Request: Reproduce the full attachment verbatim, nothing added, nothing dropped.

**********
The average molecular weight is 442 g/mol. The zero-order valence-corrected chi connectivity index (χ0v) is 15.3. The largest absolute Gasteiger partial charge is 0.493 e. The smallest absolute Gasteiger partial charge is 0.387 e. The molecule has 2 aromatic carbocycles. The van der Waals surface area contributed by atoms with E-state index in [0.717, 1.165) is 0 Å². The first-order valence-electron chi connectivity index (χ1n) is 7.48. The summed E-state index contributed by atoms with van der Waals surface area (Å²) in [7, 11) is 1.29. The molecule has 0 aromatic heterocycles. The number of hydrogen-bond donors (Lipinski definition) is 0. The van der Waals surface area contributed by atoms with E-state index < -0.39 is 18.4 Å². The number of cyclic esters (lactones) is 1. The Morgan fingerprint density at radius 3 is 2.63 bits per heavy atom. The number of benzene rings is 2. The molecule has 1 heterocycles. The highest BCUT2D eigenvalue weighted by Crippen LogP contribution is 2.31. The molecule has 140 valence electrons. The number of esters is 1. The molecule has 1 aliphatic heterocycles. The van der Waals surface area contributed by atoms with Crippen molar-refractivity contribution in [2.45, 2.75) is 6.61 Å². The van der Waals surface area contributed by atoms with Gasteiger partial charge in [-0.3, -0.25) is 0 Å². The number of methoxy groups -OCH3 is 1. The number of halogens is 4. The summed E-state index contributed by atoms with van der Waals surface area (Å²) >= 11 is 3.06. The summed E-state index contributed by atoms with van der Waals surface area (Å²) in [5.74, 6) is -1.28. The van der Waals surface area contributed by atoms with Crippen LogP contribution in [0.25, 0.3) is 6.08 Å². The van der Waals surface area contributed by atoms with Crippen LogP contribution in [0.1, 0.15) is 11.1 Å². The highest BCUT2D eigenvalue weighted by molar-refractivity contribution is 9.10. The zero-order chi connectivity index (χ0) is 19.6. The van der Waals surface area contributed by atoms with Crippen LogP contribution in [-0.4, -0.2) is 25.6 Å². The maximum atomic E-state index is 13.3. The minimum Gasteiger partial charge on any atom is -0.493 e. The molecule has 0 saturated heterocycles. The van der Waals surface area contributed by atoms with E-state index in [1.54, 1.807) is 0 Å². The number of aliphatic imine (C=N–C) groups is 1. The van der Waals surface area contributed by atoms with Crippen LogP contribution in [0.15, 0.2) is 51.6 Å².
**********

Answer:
The average molecular weight is 442 g/mol. The zero-order valence-corrected chi connectivity index (χ0v) is 15.3. The largest absolute Gasteiger partial charge is 0.493 e. The smallest absolute Gasteiger partial charge is 0.387 e. The molecule has 2 aromatic carbocycles. The van der Waals surface area contributed by atoms with E-state index in [0.717, 1.165) is 0 Å². The first-order valence-electron chi connectivity index (χ1n) is 7.48. The summed E-state index contributed by atoms with van der Waals surface area (Å²) in [7, 11) is 1.29. The molecule has 0 aromatic heterocycles. The number of hydrogen-bond donors (Lipinski definition) is 0. The van der Waals surface area contributed by atoms with E-state index < -0.39 is 18.4 Å². The number of cyclic esters (lactones) is 1. The Morgan fingerprint density at radius 3 is 2.63 bits per heavy atom. The number of benzene rings is 2. The molecule has 1 heterocycles. The highest BCUT2D eigenvalue weighted by Crippen LogP contribution is 2.31. The molecule has 140 valence electrons. The number of esters is 1. The molecule has 1 aliphatic heterocycles. The van der Waals surface area contributed by atoms with Crippen molar-refractivity contribution in [2.45, 2.75) is 6.61 Å². The van der Waals surface area contributed by atoms with Gasteiger partial charge in [-0.3, -0.25) is 0 Å². The number of methoxy groups -OCH3 is 1. The number of halogens is 4. The summed E-state index contributed by atoms with van der Waals surface area (Å²) >= 11 is 3.06. The summed E-state index contributed by atoms with van der Waals surface area (Å²) in [5.74, 6) is -1.28. The van der Waals surface area contributed by atoms with Crippen LogP contribution in [0.25, 0.3) is 6.08 Å². The van der Waals surface area contributed by atoms with Crippen LogP contribution in [0.1, 0.15) is 11.1 Å². The highest BCUT2D eigenvalue weighted by molar-refractivity contribution is 9.10. The zero-order chi connectivity index (χ0) is 19.6. The van der Waals surface area contributed by atoms with Crippen LogP contribution in [-0.4, -0.2) is 25.6 Å². The maximum atomic E-state index is 13.3. The minimum Gasteiger partial charge on any atom is -0.493 e. The molecule has 0 saturated heterocycles. The van der Waals surface area contributed by atoms with E-state index in [1.54, 1.807) is 0 Å². The number of aliphatic imine (C=N–C) groups is 1. The van der Waals surface area contributed by atoms with Crippen LogP contribution in [0.15, 0.2) is 51.6 Å².